EU Envoys Call for Dialogue to Resume Democratic Transition in Sudan
European Union (EU) diplomats to Khartoum Wednesday reiterated the need for an agreement paving the way for the resumption of the democratic transition process and reaffirmed their readiness to support Sudan. Undersecretary of the Ministry of Foreign Affairs, Dafa Allah al-Haj Ali, met a delegation headed by the EU Representative in Sudan, including the ambassadors of Spain, France and the charges d’affaires of the embassies of Sweden, Germany and Italy. In a statement released after the meeting, the foreign ministry said that Ali expressed his appreciation for the continuous keenness of the European Union to support Sudan and to contribute to the success of the political dialogue process facilitated by the tripartite mechanism. … However, the EU and the international community say the resumption of economic and financial support would only resume after the restoration of a civilian-led transition. … “We affirmed our full support for the return to the democratic transition process, and we seek to support the Sudanese people,” stressed the EU official. Sudan Tribune

Dozens of Malawians Arrested in Anti-‘Selective Justice’ Protests
Police in Malawi’s capital Lilongwe have arrested 75 people including human rights campaigners during a clampdown on protests against “selective justice” by the country’s judiciary. The arrests followed a last-minute high court injunction that attempted to ban the demonstrations. … The activists are demonstrating against what they call selective justice by the Southern African country’s judiciary in recent months. They cited the case of a teenager, Mussa John — who was given an eight-year jail sentence by a magistrates’ court for being found with cannabis. However, a prominent business executive reportedly found cultivating the plant in his compound was only given a fine by the courts. This led to outrage as social media users pointed out the discrepancies in the rulings, causing protests and a high court review of John’s case. Other grievances of the activists include a string of pending court cases including one involving Norman Chisale, a former bodyguard to former President Peter Mutharika, who has been accused of corruption after being unable to account for his enormous wealth. Protesters are also angry over a delay in the prosecution of former lands minister Kezzie Msukwa, who has been linked to kickbacks for contracts worth more than $150m. Although President Lazarus Chakwera has suspended some top officials implicated in the scandal, the demonstrators demanded speedy public trials. Al Jazeera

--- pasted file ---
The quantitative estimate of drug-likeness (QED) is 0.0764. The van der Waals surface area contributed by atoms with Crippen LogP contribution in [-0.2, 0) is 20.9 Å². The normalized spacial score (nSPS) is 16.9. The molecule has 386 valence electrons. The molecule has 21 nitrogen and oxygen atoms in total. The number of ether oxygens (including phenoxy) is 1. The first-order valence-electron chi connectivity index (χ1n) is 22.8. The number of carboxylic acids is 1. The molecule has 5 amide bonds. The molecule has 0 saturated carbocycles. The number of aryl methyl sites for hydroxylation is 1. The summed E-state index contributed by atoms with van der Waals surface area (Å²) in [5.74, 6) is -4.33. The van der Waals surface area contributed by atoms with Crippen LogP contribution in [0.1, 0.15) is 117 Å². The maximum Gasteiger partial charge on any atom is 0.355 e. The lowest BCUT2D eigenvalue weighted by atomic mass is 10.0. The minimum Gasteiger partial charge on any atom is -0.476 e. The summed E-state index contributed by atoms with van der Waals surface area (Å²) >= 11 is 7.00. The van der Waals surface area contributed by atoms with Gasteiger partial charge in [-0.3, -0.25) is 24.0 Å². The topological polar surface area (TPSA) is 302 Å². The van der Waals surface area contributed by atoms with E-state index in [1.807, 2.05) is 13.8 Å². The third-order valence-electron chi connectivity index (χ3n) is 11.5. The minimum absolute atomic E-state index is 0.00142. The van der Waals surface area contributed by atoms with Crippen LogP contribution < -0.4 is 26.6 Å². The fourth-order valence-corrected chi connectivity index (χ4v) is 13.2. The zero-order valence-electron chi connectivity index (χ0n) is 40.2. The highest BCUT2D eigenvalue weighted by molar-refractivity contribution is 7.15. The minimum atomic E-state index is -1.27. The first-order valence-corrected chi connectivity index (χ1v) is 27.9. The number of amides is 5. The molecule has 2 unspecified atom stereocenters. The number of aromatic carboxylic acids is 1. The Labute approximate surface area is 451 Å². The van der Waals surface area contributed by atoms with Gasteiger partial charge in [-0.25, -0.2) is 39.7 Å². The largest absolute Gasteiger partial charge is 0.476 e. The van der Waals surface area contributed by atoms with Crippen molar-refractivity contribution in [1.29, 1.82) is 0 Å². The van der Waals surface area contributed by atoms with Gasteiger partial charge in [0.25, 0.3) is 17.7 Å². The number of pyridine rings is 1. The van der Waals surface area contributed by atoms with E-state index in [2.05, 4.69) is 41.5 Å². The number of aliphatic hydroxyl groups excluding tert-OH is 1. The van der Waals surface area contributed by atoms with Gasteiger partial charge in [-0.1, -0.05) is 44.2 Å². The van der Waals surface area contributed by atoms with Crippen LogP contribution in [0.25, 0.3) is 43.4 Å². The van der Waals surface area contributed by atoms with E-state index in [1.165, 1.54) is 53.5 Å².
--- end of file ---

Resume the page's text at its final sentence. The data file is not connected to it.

Desperation and Hope Drive Migrants onto ‘Boats of Death’ in Tunisia